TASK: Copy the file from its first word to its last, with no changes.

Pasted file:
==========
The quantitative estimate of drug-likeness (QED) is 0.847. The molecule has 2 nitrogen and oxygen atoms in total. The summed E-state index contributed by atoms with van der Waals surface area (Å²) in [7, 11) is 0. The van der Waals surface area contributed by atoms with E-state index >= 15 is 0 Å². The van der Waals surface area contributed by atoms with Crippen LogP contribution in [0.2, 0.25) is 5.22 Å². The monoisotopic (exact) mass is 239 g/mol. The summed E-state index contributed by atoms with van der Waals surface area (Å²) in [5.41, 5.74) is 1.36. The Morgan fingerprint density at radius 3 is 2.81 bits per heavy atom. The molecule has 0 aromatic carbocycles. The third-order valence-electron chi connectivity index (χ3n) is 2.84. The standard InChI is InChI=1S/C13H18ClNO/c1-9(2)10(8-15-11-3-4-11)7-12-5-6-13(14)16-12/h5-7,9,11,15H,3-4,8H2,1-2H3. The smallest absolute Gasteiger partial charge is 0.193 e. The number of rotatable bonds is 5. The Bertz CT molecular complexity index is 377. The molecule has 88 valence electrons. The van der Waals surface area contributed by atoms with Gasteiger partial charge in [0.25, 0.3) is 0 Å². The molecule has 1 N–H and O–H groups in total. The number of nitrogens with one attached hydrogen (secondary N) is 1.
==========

The quantitative estimate of drug-likeness (QED) is 0.847. The molecule has 2 nitrogen and oxygen atoms in total. The summed E-state index contributed by atoms with van der Waals surface area (Å²) in [7, 11) is 0. The van der Waals surface area contributed by atoms with E-state index >= 15 is 0 Å². The van der Waals surface area contributed by atoms with Crippen LogP contribution in [0.2, 0.25) is 5.22 Å². The monoisotopic (exact) mass is 239 g/mol. The summed E-state index contributed by atoms with van der Waals surface area (Å²) in [5.41, 5.74) is 1.36. The Morgan fingerprint density at radius 3 is 2.81 bits per heavy atom. The molecule has 0 aromatic carbocycles. The third-order valence-electron chi connectivity index (χ3n) is 2.84. The standard InChI is InChI=1S/C13H18ClNO/c1-9(2)10(8-15-11-3-4-11)7-12-5-6-13(14)16-12/h5-7,9,11,15H,3-4,8H2,1-2H3. The smallest absolute Gasteiger partial charge is 0.193 e. The number of rotatable bonds is 5. The Bertz CT molecular complexity index is 377. The molecule has 88 valence electrons. The van der Waals surface area contributed by atoms with Gasteiger partial charge in [0.25, 0.3) is 0 Å². The molecule has 1 N–H and O–H groups in total. The number of nitrogens with one attached hydrogen (secondary N) is 1.